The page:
• the minimal pulse threshold in the acquisitions.txt file needs to be set to the same value for FCDs vs. RTL-SDRs to compare them unless there is a good reason to use different settings
  • comparing SNR figures is interesting, however at the end of the day the only real measure is how many tag transmissions a specific set-up captured

Initial tests

The test set-up consists of a Raspberry Pi4 with one FCD and one rtl-sdr.com v4 dongle (I also tried a v3 and have not seen a significant difference so far). Both are connected via a mini-circuits ZX10-2-12-S+ splitter to the same antenna. I used a small “rubber duck” antenna for some tests and one of the station mounted Yagis for others. A Lotek test tag is used to produce pulses, its burst interval is 25.1 seconds.

I am finding that in general if the signal strength is sufficient for the RTL-SDR to pick it up, i.e., the SNR is above 6dB, then the RTL-SDR is more reliable.

For example, in blue FCD, in green rtl-sdr.com v3 from ~1:30pm to 12am; rtl-sdr.com v4 after 12am.

The RTL-SDRs both detect more tag transmissions than the FCD. The FCD picked up more pulses than the RTL-SDRs, but evidently fewer were aggregated into tags detections.

As expected the SNR seen by the FCD was higher than that seen by the RTL-SDRs. The SNR reported by the rtl-sdr v4 seems to be a tad better than the v3’s but this may be related to the fact that I tweaked the gain on the V4. (This particular test also had a filter in the chain, but I’ve seen the same type of scenario in other tests without.)

The SNR of the FCD is not always higher than the RTL-SDR. For example:

For these charts the receivers were on the station Yagi and the tag was on my deck ~50m away, off axis from the antenna. The SNR of the RTL-SDR (green) was significantly higher than that of the FCD (blue) until I moved the tag 2m over at which point the FCD’s SNR improved and its reported noise dropped a lot. I have no explanation.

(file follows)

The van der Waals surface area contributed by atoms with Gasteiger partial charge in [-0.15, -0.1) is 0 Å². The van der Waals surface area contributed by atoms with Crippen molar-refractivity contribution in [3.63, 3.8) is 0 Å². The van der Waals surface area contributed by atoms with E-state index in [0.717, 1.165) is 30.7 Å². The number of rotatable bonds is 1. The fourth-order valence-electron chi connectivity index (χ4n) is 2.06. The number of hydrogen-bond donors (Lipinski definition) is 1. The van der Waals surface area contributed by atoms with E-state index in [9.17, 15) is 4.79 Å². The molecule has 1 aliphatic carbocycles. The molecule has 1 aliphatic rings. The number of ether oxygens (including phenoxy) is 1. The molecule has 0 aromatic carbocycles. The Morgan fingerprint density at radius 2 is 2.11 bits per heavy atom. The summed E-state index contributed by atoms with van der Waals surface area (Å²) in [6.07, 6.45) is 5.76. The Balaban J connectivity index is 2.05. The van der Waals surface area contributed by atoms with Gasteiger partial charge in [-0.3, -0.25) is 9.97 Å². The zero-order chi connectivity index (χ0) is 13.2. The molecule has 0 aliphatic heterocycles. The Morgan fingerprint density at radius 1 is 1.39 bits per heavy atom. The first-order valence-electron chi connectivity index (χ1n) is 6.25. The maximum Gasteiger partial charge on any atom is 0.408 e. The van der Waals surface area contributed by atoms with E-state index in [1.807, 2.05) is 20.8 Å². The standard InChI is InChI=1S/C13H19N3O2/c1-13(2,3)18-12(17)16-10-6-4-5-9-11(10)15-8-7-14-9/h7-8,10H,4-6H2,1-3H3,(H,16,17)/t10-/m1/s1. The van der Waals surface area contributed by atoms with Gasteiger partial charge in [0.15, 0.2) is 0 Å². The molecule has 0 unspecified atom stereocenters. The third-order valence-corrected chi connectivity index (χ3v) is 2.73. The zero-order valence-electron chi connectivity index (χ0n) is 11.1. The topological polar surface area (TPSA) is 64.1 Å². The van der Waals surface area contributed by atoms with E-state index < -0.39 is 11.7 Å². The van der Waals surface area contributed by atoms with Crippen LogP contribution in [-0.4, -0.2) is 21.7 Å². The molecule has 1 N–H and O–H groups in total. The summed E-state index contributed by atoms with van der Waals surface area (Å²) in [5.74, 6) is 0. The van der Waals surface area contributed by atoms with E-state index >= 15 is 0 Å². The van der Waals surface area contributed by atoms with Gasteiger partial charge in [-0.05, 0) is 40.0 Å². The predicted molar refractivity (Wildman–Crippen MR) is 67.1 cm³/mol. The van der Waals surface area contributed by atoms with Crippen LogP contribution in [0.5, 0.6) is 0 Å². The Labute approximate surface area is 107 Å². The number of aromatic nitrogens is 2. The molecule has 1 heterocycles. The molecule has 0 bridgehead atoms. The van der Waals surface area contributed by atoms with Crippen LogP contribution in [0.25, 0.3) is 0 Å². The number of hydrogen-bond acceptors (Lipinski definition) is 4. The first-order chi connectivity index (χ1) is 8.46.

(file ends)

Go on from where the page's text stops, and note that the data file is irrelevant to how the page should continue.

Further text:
Filters and LNA

Aside from the lower SNR one hypothesis is that due to the additional filtering in FCDs they have better immunity against out-of-band noise than the RTL-SDRs. I have been experimenting with filters (SAW filters specifically) to see whether additional filtering can help the RTL-SDR.

The problem with a filter is that it adds noise. Anything added to the RF input adds noise. Since SNR is a handicap of the RTL-SDRs vs. FCDs adding a filter will make the RTL-SDR perform worse unless it really blocks some strong interference that is harming the RTL-SDR. I can confirm the worse performance experimentally as I see the SNR drop when I insert the filter. So far I have not been able to produce noise that affects performance and that gets filtered out by the filter. I’m finding all this very difficult to test with any reliability.